- Spacers, or separators, are rubber pieces that are sometimes placed between teeth to create room to place an orthodontic band.
- Springs, or coils, are sometimes placed on an archwire between brackets to open or close space between teeth.
- Hooks on some brackets and bands allow attachment of rubber bands.
- Elastics, or rubber bands, are worn in various ways between the upper and lower teeth, and sometimes within the same arch, to apply pressure to achieve a perfect fit of the upper to lower teeth.
What should I do if my teeth are uncomfortable when the braces are applied?
- Please be assured that we use special high technology "memory" wires to gently guide the teeth into the correct alignment. These wires minimize discomfort because they exert gentle forces over a long period of time.
- If discomfort does occur, over-the-counter medications, such as ibuprofen (Advil, Nuprin, Motrin or a generic brand), taken prior to the appointment and just before bed are recommended, as long as there is no allergy to the medication.
- Warm salt water rinses (one teaspoon of salt in a glass of warm water) may help.
- Chewing soft, sugarless gum may help, but please note that this is helpful only if you experience no jaw joint discomfort.
- A soft diet is recommended during the first few days.
- Please let us know if you experience significant discomfort, because we are able to make adjustments more slowly, gently or work on one arch at a time, if necessary.
What foods should I avoid while in braces?
- Any food or candy that is sticky, hard or chewy should be avoided, because these will break brackets and bend wires.
- Hard foods such as apples and bagels, pizza crust, hard fruit, raw carrots and celery and nuts should be cut up into small pieces and eaten using the back teeth only.
- Hard foods to avoid include hard pretzels and popcorn kernels, although you may eat the fully popped popcorn.
- Tough-to-bite foods such as corn on the cob and meat on the rib should be removed from the cob or rib to avoid incising with the front teeth.
- Aside from foods, any hard object placed in the mouth and chewed can cause damage to the braces. These include pencils, pen tops and ice cubes.
How long does treatment last?
- The active stage of treatment, when the braces are on, will vary significantly depending on the severity of the problem. The amount of room available, the distance teeth must move, the health of the teeth, gum tissue and supporting bone and how closely you follow instructions all affect treatment time.
- Typically, once all permanent teeth have erupted, the treatment will last from 9 to 24 months.
- Certain bite problems will require earlier start times than others and may result in more extended treatment times and the possibility of extra treatment phases.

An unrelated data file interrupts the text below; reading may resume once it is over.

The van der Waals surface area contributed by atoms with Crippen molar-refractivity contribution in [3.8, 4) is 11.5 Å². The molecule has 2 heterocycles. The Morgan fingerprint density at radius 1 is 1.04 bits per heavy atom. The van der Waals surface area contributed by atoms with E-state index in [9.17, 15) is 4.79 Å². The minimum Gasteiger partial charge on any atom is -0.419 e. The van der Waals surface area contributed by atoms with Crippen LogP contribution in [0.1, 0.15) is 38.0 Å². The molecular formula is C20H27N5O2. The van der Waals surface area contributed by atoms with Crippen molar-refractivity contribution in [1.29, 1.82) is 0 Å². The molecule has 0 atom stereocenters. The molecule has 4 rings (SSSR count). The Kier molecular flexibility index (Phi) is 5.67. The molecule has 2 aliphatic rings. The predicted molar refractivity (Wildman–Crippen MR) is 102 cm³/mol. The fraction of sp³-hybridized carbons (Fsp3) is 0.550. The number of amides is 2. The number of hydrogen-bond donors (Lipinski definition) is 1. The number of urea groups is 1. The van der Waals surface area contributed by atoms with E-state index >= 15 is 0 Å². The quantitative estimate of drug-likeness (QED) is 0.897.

- We will be more able to give you specific recommendations and treatment times at our initial meeting.
How often will I be seen during treatment?
- We will see you approximately every four weeks.
- Certain oral conditions and different appliances require different appointment sequences.
What are my responsibilities with home care while the braces are on?
- Excellent oral hygiene (brushing and flossing) is a necessity, to avoid extended treatment times, as well as to prevent enamel scarring (white spots), caries (cavities) and gingivitis (gum disease).
- Use of fluoride toothpastes, good manual or electric tooth brushing technique and flossing are essential.
- Brushing is recommended after every meal or snack, paying careful attention to the areas at the gum line and around the brackets and underneath the wires where food and plaque can get stuck.
- We prescribe a fluoride mouthwash prescription as needed to help in the care of the teeth while in braces.
- We recommend regular cleanings and examinations every six months or more often as recommended by your dentist. We will be happy to remove wires for these cleanings if you inform us of an upcoming appointment at your dentist. We will also be happy to coordinate appointments for you if you would like. Please just ask the scheduling coordinators for assistance.
What should I do if I cannot make a scheduled appointment?
- Steady progress depends on keeping your appointments regularly, but if you must cancel an appointment, we would appreciate being notified at least 24 hours in advance. This way, the reserved time we have allotted for you may be given to someone else, and a new appointment time may be scheduled for you.
- Please understand that broken appointments may have to be rescheduled during school or working hours, as the early morning and late day time slots are the first to be taken.
What do I do if I have an emergency when the office is closed?